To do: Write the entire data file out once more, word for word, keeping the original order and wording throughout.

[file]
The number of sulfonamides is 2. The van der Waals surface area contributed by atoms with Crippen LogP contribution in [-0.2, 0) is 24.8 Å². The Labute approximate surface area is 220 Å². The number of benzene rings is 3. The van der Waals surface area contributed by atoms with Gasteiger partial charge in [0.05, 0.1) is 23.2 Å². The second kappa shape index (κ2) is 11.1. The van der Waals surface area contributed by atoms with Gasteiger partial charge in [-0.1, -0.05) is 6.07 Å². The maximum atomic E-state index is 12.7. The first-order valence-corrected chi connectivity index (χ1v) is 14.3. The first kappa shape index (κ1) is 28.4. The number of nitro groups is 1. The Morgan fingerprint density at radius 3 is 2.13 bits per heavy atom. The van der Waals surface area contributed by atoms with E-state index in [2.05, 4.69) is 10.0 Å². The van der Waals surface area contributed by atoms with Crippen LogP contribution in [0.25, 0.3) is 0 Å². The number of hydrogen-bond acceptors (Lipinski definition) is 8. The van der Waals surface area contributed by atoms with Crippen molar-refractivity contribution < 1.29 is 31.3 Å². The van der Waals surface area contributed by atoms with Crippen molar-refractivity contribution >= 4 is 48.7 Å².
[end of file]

The number of sulfonamides is 2. The van der Waals surface area contributed by atoms with Crippen LogP contribution in [-0.2, 0) is 24.8 Å². The Labute approximate surface area is 220 Å². The number of benzene rings is 3. The van der Waals surface area contributed by atoms with Gasteiger partial charge in [0.05, 0.1) is 23.2 Å². The second kappa shape index (κ2) is 11.1. The van der Waals surface area contributed by atoms with Gasteiger partial charge in [-0.1, -0.05) is 6.07 Å². The maximum atomic E-state index is 12.7. The first-order valence-corrected chi connectivity index (χ1v) is 14.3. The first kappa shape index (κ1) is 28.4. The number of nitro groups is 1. The Morgan fingerprint density at radius 3 is 2.13 bits per heavy atom. The van der Waals surface area contributed by atoms with E-state index in [2.05, 4.69) is 10.0 Å². The van der Waals surface area contributed by atoms with Crippen LogP contribution in [0.25, 0.3) is 0 Å². The number of hydrogen-bond acceptors (Lipinski definition) is 8. The van der Waals surface area contributed by atoms with Crippen molar-refractivity contribution < 1.29 is 31.3 Å². The van der Waals surface area contributed by atoms with Crippen molar-refractivity contribution >= 4 is 48.7 Å².